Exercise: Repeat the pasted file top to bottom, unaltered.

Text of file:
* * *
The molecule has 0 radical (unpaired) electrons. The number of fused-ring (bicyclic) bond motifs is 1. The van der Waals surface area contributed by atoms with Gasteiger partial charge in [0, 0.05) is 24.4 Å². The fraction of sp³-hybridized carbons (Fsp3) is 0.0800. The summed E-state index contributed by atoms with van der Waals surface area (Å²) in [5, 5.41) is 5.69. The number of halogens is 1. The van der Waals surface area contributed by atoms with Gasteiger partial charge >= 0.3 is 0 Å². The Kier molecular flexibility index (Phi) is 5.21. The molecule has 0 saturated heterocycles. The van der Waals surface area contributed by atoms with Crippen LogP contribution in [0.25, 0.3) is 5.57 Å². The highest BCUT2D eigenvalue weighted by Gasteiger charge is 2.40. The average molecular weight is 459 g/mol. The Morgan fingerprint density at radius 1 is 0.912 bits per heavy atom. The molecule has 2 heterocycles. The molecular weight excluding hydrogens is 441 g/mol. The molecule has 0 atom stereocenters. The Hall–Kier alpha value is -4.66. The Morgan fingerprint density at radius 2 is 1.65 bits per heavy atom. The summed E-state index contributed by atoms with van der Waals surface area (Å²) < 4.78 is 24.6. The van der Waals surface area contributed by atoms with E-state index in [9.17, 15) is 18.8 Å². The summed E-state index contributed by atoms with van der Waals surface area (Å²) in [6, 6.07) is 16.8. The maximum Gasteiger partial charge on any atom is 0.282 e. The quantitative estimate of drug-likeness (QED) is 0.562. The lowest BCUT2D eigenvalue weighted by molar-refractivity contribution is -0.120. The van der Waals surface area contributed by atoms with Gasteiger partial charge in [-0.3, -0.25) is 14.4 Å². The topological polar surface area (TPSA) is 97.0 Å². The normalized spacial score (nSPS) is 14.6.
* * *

The molecule has 0 radical (unpaired) electrons. The number of fused-ring (bicyclic) bond motifs is 1. The van der Waals surface area contributed by atoms with Gasteiger partial charge in [0, 0.05) is 24.4 Å². The fraction of sp³-hybridized carbons (Fsp3) is 0.0800. The summed E-state index contributed by atoms with van der Waals surface area (Å²) in [5, 5.41) is 5.69. The number of halogens is 1. The van der Waals surface area contributed by atoms with Gasteiger partial charge >= 0.3 is 0 Å². The Kier molecular flexibility index (Phi) is 5.21. The molecule has 0 saturated heterocycles. The van der Waals surface area contributed by atoms with Crippen LogP contribution in [0.25, 0.3) is 5.57 Å². The highest BCUT2D eigenvalue weighted by Gasteiger charge is 2.40. The average molecular weight is 459 g/mol. The Morgan fingerprint density at radius 1 is 0.912 bits per heavy atom. The molecule has 2 heterocycles. The molecular weight excluding hydrogens is 441 g/mol. The molecule has 0 atom stereocenters. The Hall–Kier alpha value is -4.66. The Morgan fingerprint density at radius 2 is 1.65 bits per heavy atom. The summed E-state index contributed by atoms with van der Waals surface area (Å²) < 4.78 is 24.6. The van der Waals surface area contributed by atoms with E-state index in [9.17, 15) is 18.8 Å². The summed E-state index contributed by atoms with van der Waals surface area (Å²) in [6, 6.07) is 16.8. The maximum Gasteiger partial charge on any atom is 0.282 e. The quantitative estimate of drug-likeness (QED) is 0.562. The lowest BCUT2D eigenvalue weighted by molar-refractivity contribution is -0.120. The van der Waals surface area contributed by atoms with Gasteiger partial charge in [-0.3, -0.25) is 14.4 Å². The topological polar surface area (TPSA) is 97.0 Å². The normalized spacial score (nSPS) is 14.6.